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Security Takeaways from 7 Big Data Breaches of 2017

Posted  February 15, 2018  by  Lynn Brown


An unprecedented number of confidential documents were breached in 2017.

In the first half alone, the Breach Level Index from Gemalto showed that about 1.9 billion data records were lost or stolen, and that’s a whopping 164% increase compared to 721 million during the previous 6 months. There were 918 data breaches worldwide compared with 815 in the last six months of 2016.

When it comes to security breaches, it seems that hacking and ransomware get all the attention. But many breaches are caused by accidental loss or theft, and internal threats – malicious and otherwise – are significant too.

Here is how some of the biggest data breaches of the year happened or were made worse, and safeguards that would improve information security.   

  1. PHISHING EMAILS: Internet search giant Google was the victim of a phishing scam that reached about one million of its users. While the attack was quickly stopped, users who clicked on a bogus link may have given hackers access to their email accounts. Safeguards: User education programs should be on-going and current. According to the 2018 State of the Phish Report, ‘smishing’ is the next growing threat (it's when senders try to trick the user into downloading malware onto a mobile device).
  2. NO ENCRYPTION: One million student records were put at risk when a locked safe containing a hard drive was stolen from Washington State University - and much of the information was unencrypted. Safeguards: Experts recommend encrypting confidential data in transit and at rest. 
  3. NOT PATCHING: When credit reporting firm Equifax's database was hacked, 143 million customer records in the U.S. and up to 400,000 in the U.K. were exposed. An investigation showed the cause appeared to be a web-application software vulnerability – but a patch that had been issued a few months earlier had not been installed. Safeguards: Security updates must be installed as soon as they’re issued.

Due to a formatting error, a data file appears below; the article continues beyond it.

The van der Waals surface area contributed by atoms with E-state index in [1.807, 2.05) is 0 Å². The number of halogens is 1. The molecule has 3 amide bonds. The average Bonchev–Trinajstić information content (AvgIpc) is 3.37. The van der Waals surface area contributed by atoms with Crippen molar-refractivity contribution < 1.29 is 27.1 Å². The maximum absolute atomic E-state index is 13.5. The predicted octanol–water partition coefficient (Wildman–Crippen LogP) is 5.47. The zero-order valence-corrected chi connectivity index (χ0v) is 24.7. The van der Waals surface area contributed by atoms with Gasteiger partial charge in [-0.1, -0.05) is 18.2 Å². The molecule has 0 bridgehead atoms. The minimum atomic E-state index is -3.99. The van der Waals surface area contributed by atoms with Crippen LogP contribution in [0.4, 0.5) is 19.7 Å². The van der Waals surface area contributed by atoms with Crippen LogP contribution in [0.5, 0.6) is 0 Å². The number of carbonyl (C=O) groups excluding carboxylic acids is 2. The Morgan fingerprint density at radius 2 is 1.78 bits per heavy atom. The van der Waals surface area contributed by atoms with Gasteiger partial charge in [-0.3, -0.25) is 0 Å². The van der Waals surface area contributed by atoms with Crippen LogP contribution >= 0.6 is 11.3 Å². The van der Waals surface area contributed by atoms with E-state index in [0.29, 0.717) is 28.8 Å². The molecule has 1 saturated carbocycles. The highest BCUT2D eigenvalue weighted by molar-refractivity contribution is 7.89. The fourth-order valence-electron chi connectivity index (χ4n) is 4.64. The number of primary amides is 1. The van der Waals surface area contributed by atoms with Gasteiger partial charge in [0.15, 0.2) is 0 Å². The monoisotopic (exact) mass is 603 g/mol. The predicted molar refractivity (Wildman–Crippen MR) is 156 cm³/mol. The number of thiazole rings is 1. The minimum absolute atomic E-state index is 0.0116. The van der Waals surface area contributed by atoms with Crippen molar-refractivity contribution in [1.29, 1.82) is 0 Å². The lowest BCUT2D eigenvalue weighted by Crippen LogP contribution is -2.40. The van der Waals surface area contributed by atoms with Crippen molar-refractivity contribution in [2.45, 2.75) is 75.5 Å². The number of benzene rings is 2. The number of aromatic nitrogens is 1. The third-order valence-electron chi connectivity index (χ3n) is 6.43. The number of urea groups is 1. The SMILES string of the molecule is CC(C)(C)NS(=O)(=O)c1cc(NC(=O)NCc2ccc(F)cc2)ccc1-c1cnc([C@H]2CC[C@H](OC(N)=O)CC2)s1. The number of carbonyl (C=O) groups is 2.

4. RANSOMWARE: A ransomware attack on Britain's National Health Service (NHS) and related systems froze computers causing health and patient havoc in the U.K. and around the world. Safeguards: Ransomware infects computers, and can bring operations to a stand-still. Keep all IT safeguards up-to-date, and back up sensitive data and store it off-site. 
  5. PASSWORDS: Web service provider Yahoo admitted last year to a 2013 breach that leaked the usernames and passwords of 3 billion email and other accounts. The exact cause of the breach has not been determined. Safeguards: Password hygiene is critical especially using unique passwords for every website and account.
  6. LAX INCIDENCE RESPONSE: After a quarter of a million accounts were breached, Wonga, a Payday loan company, made things worse by waiting too long to alert customers. Safeguards: Breach response should always be open, honest, and timely. An incident response plan would help prevent further damage, protect reputation, and facilitate compliance.
  7. EMPLOYEE ERROR: Zomato, an online India-based entertainment guide was the victim of a massive data breach after an employee’s account was compromised due to employee error. Data was stolen from about 17 million users. Safeguards: Security awareness training should work with IT safeguards. In this case, there should have been an additional level of authorization for all employees with access to sensitive data. Embed security processes and policies in other areas too, including secure information disposal and destruction.

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